Star Athletica, L.L.C. v. Varsity Brands, Inc.

137 S. Ct. 1002 (2017)



The first element of a copyright-infringement claim is ownership of a valid copyright. A valid copyright extends only to copyrightable subject matter. The Copyright Act of 1976 defines copyrightable subject matter as original works of authorship fixed in any tangible medium of expression. 17 U.S.C.S. § 102(a). Works of authorship include pictorial, graphic, and sculptural works, 17 U.S.C.S. § 102(a)(5), which the statute defines to include two-dimensional and three-dimensional works of fine, graphic, and applied art, photographs, prints and art reproductions, maps, globes, charts, diagrams, models, and technical drawings, including architectural plans. 17 U.S.C.S. § 101. And a work of authorship is fixed in a tangible medium of expression when it is embodied in a material object from which the work can be perceived, reproduced, or otherwise communicated.


Respondent Varsity Brands, Inc. (Varsity) have more than 200 copyright registrations for two-dimensional designs—consisting of various lines, chevrons, and colorful shapes—appearing on the surface of the cheerleading uniforms that they design, make, and sell. They sued Petitioner Star Athletica, L.L.C. (Star Athletica), who also markets cheerleading uniforms, for copyright infringement. The District Court granted Star Athletica summary judgment, holding that the designs could not be conceptually or physically separated from the uniforms and were therefore ineligible for copyright protection. In reversing, the Sixth Circuit concluded that the graphics could be “identified separately” and were “capable of existing independently” of the uniforms.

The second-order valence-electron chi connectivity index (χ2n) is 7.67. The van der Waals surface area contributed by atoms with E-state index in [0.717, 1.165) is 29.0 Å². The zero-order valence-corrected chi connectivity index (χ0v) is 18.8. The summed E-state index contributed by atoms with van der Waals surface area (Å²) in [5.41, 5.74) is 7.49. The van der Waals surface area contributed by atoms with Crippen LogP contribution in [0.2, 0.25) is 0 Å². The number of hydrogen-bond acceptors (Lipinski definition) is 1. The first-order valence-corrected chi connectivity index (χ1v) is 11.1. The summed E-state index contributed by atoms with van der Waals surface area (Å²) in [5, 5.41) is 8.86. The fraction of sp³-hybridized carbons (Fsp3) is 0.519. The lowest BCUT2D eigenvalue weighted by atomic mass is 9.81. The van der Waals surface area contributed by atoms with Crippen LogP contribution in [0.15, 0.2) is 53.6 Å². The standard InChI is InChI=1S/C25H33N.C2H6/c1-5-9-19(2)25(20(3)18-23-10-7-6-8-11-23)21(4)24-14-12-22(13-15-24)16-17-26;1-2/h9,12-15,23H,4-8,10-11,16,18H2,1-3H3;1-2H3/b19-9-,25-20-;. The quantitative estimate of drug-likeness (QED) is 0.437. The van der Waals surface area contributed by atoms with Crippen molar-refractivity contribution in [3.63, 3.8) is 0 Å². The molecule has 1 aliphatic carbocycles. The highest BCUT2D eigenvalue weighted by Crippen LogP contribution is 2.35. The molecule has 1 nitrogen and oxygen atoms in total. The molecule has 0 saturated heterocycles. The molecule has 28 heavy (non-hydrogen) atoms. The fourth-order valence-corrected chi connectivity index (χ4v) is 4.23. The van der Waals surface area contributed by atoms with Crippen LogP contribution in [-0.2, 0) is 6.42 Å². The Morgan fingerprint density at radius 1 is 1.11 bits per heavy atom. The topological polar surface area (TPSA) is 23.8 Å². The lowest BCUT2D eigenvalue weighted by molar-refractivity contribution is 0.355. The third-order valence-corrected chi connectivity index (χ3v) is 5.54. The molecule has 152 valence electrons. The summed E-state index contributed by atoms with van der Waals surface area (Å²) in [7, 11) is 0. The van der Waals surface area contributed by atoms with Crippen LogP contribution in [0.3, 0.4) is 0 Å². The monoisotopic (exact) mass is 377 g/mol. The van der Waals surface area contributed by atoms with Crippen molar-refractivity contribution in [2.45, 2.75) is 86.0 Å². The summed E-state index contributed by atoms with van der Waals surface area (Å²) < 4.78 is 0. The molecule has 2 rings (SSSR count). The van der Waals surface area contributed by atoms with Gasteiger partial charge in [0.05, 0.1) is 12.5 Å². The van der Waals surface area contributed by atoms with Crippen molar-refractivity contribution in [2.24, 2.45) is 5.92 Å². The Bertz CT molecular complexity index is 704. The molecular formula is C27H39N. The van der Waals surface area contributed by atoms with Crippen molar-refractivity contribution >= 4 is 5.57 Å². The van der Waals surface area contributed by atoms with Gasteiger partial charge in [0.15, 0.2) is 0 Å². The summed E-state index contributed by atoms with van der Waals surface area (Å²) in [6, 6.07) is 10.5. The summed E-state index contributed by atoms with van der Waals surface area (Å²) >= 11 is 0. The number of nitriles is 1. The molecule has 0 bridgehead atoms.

Are the graphics copyrightable?




The Court held that the United States Court of Appeals for the Sixth Circuit did not err when it found that graphics that were used by a company that manufactured cheerleading uniforms were copyrightable because they could be identified separately and were capable of existing independently of uniforms the company manufactured. The Court also found that the features incorporated into the design of a useful article were eligible for copyright protection if they could be perceived as two- or three-dimensional works of art separate from the useful article and qualified as a protectable pictorial, graphic, or sculptural work—either on their own or fixed in some other tangible medium of expression—if they were imagined separately from the useful article into which they were incorporated.

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